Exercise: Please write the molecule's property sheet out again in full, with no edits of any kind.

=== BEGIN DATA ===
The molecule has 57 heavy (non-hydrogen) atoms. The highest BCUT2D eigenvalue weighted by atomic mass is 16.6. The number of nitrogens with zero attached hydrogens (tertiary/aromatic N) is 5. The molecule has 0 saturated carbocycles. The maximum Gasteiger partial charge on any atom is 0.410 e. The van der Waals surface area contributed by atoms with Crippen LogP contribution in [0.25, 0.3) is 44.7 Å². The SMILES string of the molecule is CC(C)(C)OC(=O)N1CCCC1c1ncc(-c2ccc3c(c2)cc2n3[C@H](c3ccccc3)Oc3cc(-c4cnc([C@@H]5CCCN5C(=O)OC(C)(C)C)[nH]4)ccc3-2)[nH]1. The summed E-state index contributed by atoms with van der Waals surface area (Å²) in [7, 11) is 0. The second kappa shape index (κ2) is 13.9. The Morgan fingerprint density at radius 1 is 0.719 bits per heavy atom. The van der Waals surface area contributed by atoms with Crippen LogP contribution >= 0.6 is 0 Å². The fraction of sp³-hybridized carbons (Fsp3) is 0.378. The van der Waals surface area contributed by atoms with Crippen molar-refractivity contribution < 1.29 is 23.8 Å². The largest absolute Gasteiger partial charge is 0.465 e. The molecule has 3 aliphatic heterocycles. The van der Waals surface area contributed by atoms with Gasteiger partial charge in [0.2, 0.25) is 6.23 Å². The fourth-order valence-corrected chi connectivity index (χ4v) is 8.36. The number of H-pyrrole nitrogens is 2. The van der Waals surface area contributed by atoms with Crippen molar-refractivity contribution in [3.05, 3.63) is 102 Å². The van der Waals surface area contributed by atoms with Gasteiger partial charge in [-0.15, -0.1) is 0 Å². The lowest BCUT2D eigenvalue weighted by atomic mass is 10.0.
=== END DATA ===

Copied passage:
The molecule has 57 heavy (non-hydrogen) atoms. The highest BCUT2D eigenvalue weighted by atomic mass is 16.6. The number of nitrogens with zero attached hydrogens (tertiary/aromatic N) is 5. The molecule has 0 saturated carbocycles. The maximum Gasteiger partial charge on any atom is 0.410 e. The van der Waals surface area contributed by atoms with Crippen LogP contribution in [0.25, 0.3) is 44.7 Å². The SMILES string of the molecule is CC(C)(C)OC(=O)N1CCCC1c1ncc(-c2ccc3c(c2)cc2n3[C@H](c3ccccc3)Oc3cc(-c4cnc([C@@H]5CCCN5C(=O)OC(C)(C)C)[nH]4)ccc3-2)[nH]1. The summed E-state index contributed by atoms with van der Waals surface area (Å²) in [7, 11) is 0. The second kappa shape index (κ2) is 13.9. The Morgan fingerprint density at radius 1 is 0.719 bits per heavy atom. The van der Waals surface area contributed by atoms with Crippen LogP contribution >= 0.6 is 0 Å². The fraction of sp³-hybridized carbons (Fsp3) is 0.378. The van der Waals surface area contributed by atoms with Crippen molar-refractivity contribution < 1.29 is 23.8 Å². The largest absolute Gasteiger partial charge is 0.465 e. The molecule has 3 aliphatic heterocycles. The van der Waals surface area contributed by atoms with Gasteiger partial charge in [0.2, 0.25) is 6.23 Å². The fourth-order valence-corrected chi connectivity index (χ4v) is 8.36. The number of H-pyrrole nitrogens is 2. The van der Waals surface area contributed by atoms with Crippen molar-refractivity contribution in [3.05, 3.63) is 102 Å². The van der Waals surface area contributed by atoms with Gasteiger partial charge in [-0.15, -0.1) is 0 Å². The lowest BCUT2D eigenvalue weighted by atomic mass is 10.0.